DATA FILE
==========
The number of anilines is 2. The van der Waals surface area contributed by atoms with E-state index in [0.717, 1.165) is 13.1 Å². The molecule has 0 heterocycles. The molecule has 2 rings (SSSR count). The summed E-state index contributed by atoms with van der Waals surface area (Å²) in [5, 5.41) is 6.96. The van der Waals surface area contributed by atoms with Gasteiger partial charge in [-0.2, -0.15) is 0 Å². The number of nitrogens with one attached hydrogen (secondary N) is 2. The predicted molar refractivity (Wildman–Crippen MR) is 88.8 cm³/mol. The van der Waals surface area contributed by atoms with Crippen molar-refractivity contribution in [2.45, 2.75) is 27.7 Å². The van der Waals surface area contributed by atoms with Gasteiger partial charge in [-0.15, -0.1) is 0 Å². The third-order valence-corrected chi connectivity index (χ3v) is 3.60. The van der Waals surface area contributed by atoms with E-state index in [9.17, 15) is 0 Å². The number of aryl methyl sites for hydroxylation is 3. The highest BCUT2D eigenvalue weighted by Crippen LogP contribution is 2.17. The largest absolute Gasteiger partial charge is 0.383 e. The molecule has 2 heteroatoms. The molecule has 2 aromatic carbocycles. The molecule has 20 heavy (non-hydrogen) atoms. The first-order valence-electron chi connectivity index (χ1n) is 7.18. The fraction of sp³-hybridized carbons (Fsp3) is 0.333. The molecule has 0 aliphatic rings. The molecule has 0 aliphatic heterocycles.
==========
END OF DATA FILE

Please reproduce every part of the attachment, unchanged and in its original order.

The number of anilines is 2. The van der Waals surface area contributed by atoms with E-state index in [0.717, 1.165) is 13.1 Å². The molecule has 0 heterocycles. The molecule has 2 rings (SSSR count). The summed E-state index contributed by atoms with van der Waals surface area (Å²) in [5, 5.41) is 6.96. The van der Waals surface area contributed by atoms with Gasteiger partial charge in [-0.2, -0.15) is 0 Å². The number of nitrogens with one attached hydrogen (secondary N) is 2. The predicted molar refractivity (Wildman–Crippen MR) is 88.8 cm³/mol. The van der Waals surface area contributed by atoms with Crippen molar-refractivity contribution in [2.45, 2.75) is 27.7 Å². The van der Waals surface area contributed by atoms with Gasteiger partial charge in [-0.15, -0.1) is 0 Å². The third-order valence-corrected chi connectivity index (χ3v) is 3.60. The van der Waals surface area contributed by atoms with E-state index in [9.17, 15) is 0 Å². The number of aryl methyl sites for hydroxylation is 3. The highest BCUT2D eigenvalue weighted by Crippen LogP contribution is 2.17. The largest absolute Gasteiger partial charge is 0.383 e. The molecule has 2 heteroatoms. The molecule has 2 aromatic carbocycles. The molecule has 20 heavy (non-hydrogen) atoms. The first-order valence-electron chi connectivity index (χ1n) is 7.18. The fraction of sp³-hybridized carbons (Fsp3) is 0.333. The molecule has 0 aliphatic rings. The molecule has 0 aliphatic heterocycles.